December 2020: Housing affordability – unlocking the solution (PDF 1.25MB)
Housing unaffordability is an enormous problem in New Zealand, with especially significant consequences for our young and most vulnerable – and trends continue to move in the wrong direction. Making meaningful progress is urgent, and change needs to be bold to reverse the tide. Broadly, we need to release land, build more houses and better align supply and demand settings. Even sustained stabilisation in house prices would require a monumental shift in the market, and would be a vast improvement from the rapid house price inflation we are seeing currently. But it’s not just policy that needs to change – we need to change our expectations too. Policymakers and the public both need to be willing to accept house price stabilisation or even gradual real house price declines. Not only would this help affordability, but a managed supply-induced decline in house prices is a much better outcome than a painful correction, which is a risk under the current market structure. Although policy change can take time, engineering this sort of response in an orderly way is certainly possible, as shown in Canterbury post-earthquakes. See Feature Article: Unlocking the solution for more.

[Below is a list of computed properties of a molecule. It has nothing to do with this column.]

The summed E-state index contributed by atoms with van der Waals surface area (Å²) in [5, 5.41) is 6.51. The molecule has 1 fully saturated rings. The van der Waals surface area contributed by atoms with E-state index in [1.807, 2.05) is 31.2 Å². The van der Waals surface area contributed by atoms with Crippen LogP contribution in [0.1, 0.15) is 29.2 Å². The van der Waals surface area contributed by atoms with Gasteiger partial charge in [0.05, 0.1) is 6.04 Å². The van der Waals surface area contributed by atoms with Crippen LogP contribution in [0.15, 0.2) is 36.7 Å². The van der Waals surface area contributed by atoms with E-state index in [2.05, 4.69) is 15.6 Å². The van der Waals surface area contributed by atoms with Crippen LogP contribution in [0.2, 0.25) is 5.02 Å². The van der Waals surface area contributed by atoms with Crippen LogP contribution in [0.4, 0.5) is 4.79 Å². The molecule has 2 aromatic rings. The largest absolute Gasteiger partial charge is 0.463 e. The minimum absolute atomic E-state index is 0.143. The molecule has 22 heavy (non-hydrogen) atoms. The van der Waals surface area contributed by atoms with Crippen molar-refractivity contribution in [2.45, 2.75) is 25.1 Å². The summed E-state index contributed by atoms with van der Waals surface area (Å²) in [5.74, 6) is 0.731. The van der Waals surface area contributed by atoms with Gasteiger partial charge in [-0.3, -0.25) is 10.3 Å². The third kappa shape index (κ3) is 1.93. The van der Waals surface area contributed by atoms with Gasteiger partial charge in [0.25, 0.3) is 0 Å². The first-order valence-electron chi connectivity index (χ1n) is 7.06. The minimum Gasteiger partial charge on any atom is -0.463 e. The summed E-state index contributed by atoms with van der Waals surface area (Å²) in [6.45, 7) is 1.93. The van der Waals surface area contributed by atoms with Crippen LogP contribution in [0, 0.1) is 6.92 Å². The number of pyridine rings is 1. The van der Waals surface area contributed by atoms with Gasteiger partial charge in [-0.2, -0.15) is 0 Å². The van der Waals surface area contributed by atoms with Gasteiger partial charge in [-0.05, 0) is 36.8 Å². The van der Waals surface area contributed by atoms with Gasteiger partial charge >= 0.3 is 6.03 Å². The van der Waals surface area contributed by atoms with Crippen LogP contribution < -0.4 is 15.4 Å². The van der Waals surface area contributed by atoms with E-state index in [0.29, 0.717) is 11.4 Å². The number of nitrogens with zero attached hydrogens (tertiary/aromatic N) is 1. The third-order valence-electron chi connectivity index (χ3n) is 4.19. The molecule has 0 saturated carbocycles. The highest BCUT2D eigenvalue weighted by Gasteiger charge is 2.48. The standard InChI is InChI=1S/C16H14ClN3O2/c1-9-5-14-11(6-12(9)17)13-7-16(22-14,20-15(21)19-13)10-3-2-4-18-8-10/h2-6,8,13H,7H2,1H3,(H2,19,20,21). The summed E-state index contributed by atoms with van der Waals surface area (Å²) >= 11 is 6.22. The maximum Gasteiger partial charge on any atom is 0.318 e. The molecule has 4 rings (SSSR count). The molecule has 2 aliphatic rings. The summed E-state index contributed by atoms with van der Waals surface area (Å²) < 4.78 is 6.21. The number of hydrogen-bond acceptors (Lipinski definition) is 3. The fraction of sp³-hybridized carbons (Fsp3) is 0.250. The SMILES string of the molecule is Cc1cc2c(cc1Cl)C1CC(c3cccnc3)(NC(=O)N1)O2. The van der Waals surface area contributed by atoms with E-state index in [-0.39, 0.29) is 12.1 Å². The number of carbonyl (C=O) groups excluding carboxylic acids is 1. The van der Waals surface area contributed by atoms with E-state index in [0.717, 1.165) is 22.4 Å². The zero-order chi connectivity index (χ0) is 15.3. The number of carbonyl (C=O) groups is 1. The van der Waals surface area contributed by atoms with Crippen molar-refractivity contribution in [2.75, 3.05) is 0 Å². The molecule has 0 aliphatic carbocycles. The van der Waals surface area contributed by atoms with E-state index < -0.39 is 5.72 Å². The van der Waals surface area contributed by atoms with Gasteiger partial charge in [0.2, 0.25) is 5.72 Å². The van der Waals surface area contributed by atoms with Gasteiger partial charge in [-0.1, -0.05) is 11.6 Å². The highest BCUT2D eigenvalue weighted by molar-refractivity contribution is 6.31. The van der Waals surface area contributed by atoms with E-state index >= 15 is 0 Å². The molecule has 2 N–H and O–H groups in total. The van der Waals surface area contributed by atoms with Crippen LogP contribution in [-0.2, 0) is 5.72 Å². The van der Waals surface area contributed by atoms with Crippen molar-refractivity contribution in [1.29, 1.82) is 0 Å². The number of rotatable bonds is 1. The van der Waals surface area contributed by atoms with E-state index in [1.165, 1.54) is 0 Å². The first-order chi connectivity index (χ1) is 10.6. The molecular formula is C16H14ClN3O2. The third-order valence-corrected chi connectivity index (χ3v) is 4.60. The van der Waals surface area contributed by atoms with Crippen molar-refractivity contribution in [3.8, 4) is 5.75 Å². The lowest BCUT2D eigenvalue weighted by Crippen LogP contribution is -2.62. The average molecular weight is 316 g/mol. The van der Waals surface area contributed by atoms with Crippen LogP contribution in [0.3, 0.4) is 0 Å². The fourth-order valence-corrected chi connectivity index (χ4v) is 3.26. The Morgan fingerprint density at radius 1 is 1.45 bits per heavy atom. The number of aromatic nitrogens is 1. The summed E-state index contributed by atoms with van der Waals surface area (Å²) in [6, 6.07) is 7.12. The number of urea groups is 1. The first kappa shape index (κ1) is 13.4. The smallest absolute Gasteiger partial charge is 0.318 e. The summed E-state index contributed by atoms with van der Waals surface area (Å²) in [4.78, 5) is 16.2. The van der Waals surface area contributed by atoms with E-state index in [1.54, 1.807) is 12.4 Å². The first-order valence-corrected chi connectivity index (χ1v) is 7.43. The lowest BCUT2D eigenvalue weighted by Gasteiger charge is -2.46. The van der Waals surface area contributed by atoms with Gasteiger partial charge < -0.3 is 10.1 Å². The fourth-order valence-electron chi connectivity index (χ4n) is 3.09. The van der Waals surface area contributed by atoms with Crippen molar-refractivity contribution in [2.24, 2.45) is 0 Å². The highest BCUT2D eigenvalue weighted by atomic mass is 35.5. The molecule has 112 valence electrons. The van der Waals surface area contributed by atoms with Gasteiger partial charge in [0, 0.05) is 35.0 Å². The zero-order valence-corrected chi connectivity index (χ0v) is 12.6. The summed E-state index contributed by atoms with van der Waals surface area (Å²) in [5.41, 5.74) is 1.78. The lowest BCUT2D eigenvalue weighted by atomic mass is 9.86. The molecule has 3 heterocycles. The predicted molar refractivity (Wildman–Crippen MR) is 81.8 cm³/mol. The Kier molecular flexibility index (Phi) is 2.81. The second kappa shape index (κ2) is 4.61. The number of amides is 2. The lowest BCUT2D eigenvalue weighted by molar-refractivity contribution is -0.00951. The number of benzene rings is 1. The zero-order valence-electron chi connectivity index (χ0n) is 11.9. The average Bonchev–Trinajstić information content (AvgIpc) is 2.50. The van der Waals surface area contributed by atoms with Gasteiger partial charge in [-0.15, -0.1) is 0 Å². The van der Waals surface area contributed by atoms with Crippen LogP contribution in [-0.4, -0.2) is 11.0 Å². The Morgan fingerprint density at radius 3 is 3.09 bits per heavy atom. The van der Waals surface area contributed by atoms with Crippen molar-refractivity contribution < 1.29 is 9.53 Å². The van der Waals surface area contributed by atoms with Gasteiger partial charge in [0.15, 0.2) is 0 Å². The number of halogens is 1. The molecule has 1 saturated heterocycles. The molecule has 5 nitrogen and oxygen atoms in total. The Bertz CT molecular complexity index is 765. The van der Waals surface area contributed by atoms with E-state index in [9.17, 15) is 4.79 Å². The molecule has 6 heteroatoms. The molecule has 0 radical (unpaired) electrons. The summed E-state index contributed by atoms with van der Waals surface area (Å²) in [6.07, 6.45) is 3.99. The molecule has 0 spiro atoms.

November 2020: Bag of tricks (PDF 836KB)
With the OCR near zero, the RBNZ has had to work with a new bag of tricks since the COVID-19 crisis hit. This month we provide a simple explainer of how these tools work and affect the economy. The latest tool to be introduced is the bank Funding for Lending Programme (FLP), which is aimed at lowering interest rates on mortgages and other bank loans. It's hard to know what impact it will have, but it might lower interest rates by another 20-40bps. Looking forward, a test for the economy lies ahead. The outlook for policy is finely balanced though, and developments in the housing market are one of many possible factors that could tip the balance towards erring away from a negative OCR. A negative OCR is a mind-bending idea, and could have some negative consequences, but for most people on the street the implications would be the same as for a regular cut in the OCR. See Feature Article: Bag of tricks for more.